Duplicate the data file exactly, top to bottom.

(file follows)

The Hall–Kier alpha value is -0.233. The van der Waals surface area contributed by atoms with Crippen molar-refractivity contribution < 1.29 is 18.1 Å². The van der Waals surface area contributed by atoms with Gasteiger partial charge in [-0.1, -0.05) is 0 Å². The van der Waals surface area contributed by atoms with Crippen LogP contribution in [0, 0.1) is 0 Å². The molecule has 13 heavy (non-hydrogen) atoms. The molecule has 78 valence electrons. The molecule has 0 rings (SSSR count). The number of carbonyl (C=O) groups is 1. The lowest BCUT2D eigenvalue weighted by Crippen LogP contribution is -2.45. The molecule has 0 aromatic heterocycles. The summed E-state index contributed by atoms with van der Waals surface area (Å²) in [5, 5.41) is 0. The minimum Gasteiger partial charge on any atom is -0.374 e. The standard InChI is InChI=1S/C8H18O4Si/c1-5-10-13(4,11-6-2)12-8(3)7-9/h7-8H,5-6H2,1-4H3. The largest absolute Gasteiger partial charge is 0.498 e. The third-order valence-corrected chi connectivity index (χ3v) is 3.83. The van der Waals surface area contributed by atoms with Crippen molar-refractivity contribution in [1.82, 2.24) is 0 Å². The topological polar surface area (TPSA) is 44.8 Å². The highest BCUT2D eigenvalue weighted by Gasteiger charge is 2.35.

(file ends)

The Hall–Kier alpha value is -0.233. The van der Waals surface area contributed by atoms with Crippen molar-refractivity contribution < 1.29 is 18.1 Å². The van der Waals surface area contributed by atoms with Gasteiger partial charge in [-0.1, -0.05) is 0 Å². The van der Waals surface area contributed by atoms with Crippen LogP contribution in [0, 0.1) is 0 Å². The molecule has 13 heavy (non-hydrogen) atoms. The molecule has 78 valence electrons. The molecule has 0 rings (SSSR count). The number of carbonyl (C=O) groups is 1. The lowest BCUT2D eigenvalue weighted by Crippen LogP contribution is -2.45. The molecule has 0 aromatic heterocycles. The summed E-state index contributed by atoms with van der Waals surface area (Å²) in [5, 5.41) is 0. The minimum Gasteiger partial charge on any atom is -0.374 e. The standard InChI is InChI=1S/C8H18O4Si/c1-5-10-13(4,11-6-2)12-8(3)7-9/h7-8H,5-6H2,1-4H3. The largest absolute Gasteiger partial charge is 0.498 e. The third-order valence-corrected chi connectivity index (χ3v) is 3.83. The van der Waals surface area contributed by atoms with Crippen molar-refractivity contribution in [1.82, 2.24) is 0 Å². The topological polar surface area (TPSA) is 44.8 Å². The highest BCUT2D eigenvalue weighted by Gasteiger charge is 2.35.